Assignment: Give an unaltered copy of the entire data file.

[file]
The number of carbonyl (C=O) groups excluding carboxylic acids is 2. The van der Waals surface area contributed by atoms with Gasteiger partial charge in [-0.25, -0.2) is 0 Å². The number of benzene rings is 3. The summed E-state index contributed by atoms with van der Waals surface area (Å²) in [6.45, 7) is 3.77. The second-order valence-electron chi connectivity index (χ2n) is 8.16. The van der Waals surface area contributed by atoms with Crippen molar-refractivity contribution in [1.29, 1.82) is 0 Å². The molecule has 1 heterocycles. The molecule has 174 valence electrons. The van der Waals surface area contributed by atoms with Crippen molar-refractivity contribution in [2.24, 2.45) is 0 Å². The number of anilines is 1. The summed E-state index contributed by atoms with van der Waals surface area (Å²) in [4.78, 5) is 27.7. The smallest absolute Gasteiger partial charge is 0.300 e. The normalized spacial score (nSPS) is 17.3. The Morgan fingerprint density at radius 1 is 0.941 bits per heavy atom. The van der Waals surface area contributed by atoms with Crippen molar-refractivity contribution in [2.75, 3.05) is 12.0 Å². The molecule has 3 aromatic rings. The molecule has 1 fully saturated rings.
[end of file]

The number of carbonyl (C=O) groups excluding carboxylic acids is 2. The van der Waals surface area contributed by atoms with Gasteiger partial charge in [-0.25, -0.2) is 0 Å². The number of benzene rings is 3. The summed E-state index contributed by atoms with van der Waals surface area (Å²) in [6.45, 7) is 3.77. The second-order valence-electron chi connectivity index (χ2n) is 8.16. The van der Waals surface area contributed by atoms with Crippen molar-refractivity contribution in [1.29, 1.82) is 0 Å². The molecule has 1 heterocycles. The molecule has 174 valence electrons. The van der Waals surface area contributed by atoms with Crippen molar-refractivity contribution in [2.24, 2.45) is 0 Å². The number of anilines is 1. The summed E-state index contributed by atoms with van der Waals surface area (Å²) in [4.78, 5) is 27.7. The smallest absolute Gasteiger partial charge is 0.300 e. The normalized spacial score (nSPS) is 17.3. The Morgan fingerprint density at radius 1 is 0.941 bits per heavy atom. The van der Waals surface area contributed by atoms with Crippen molar-refractivity contribution in [2.75, 3.05) is 12.0 Å². The molecule has 3 aromatic rings. The molecule has 1 fully saturated rings.